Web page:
OSP is a proposed European Telecommunications Standards Institute (ETSI) specification for providing interdomain authentication, authorization, pricing information, and accounting standards for IP telephony. We obtained an OSP stack from TransNexus, Inc. (http://www.transnexus.com) and wrote C++ wrappers to enable their stack, which was written in C, to work with our Policy server.
While we provide the client side of OSP, on http://Vovida.org, there is an application called OpenOSP that provides the server side of an OSP solution. The server side is geared toward the role that a third party would fill as a trusted broker.
One of the components of the OSP and Policy server architecture is the Secure Socket Layer (SSL) transport layer security toolkit. We downloaded our toolkit from the OpenSSL site (http://www.openssl.org).
Making Internetwork Calls
Figure 18-4 shows User Agent (UA) A initiating a call to User Agent B. In this scenario, the UAs are used together with basic analog phone sets and are attached to different VOCAL systems, and each VOCAL system is known to the others. The call signal routing is carried over the Internet.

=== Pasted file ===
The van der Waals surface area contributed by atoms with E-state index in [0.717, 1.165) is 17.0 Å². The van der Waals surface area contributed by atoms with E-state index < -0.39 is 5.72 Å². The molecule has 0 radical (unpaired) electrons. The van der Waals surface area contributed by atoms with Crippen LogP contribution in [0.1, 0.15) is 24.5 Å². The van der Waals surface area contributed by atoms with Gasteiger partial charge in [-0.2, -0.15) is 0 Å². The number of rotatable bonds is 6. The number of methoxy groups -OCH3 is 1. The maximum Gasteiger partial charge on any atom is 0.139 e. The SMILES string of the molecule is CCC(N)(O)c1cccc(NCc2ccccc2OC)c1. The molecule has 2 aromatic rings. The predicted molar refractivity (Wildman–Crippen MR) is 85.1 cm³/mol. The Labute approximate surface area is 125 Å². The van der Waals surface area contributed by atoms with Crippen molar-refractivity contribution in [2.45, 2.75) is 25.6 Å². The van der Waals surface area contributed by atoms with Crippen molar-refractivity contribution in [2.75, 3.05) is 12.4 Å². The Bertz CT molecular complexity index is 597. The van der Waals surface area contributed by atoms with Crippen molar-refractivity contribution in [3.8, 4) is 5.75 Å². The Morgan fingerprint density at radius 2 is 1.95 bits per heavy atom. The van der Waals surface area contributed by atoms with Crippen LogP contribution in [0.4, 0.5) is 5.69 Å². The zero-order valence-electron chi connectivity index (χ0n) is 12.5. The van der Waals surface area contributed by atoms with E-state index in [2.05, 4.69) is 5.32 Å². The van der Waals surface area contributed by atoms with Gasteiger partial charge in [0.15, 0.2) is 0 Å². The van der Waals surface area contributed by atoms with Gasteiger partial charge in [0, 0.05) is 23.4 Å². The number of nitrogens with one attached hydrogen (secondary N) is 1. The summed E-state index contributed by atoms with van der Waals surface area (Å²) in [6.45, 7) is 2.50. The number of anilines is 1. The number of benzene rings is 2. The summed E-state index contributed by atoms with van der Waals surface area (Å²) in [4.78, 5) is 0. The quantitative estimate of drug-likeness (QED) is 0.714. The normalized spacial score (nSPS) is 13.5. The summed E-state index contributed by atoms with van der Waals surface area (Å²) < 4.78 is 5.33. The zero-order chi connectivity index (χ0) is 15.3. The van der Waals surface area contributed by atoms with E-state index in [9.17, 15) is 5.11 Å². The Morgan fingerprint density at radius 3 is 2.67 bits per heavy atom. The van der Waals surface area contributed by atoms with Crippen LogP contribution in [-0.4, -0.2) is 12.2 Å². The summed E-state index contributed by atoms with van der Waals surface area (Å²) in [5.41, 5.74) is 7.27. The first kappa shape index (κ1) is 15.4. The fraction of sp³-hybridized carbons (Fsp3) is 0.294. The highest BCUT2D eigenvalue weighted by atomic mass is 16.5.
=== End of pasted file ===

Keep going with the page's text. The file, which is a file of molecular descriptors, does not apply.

The call may be routed through one or more Feature servers before it reaches the Internetwork Marshal (INMS). For the sake of clarity, the Feature servers have been omitted from this scenario.
VOCAL supports multiple Internetwork Marshal servers (INMSs). Each of these servers will accept off-network INVITE messages from one other known SIP-based ...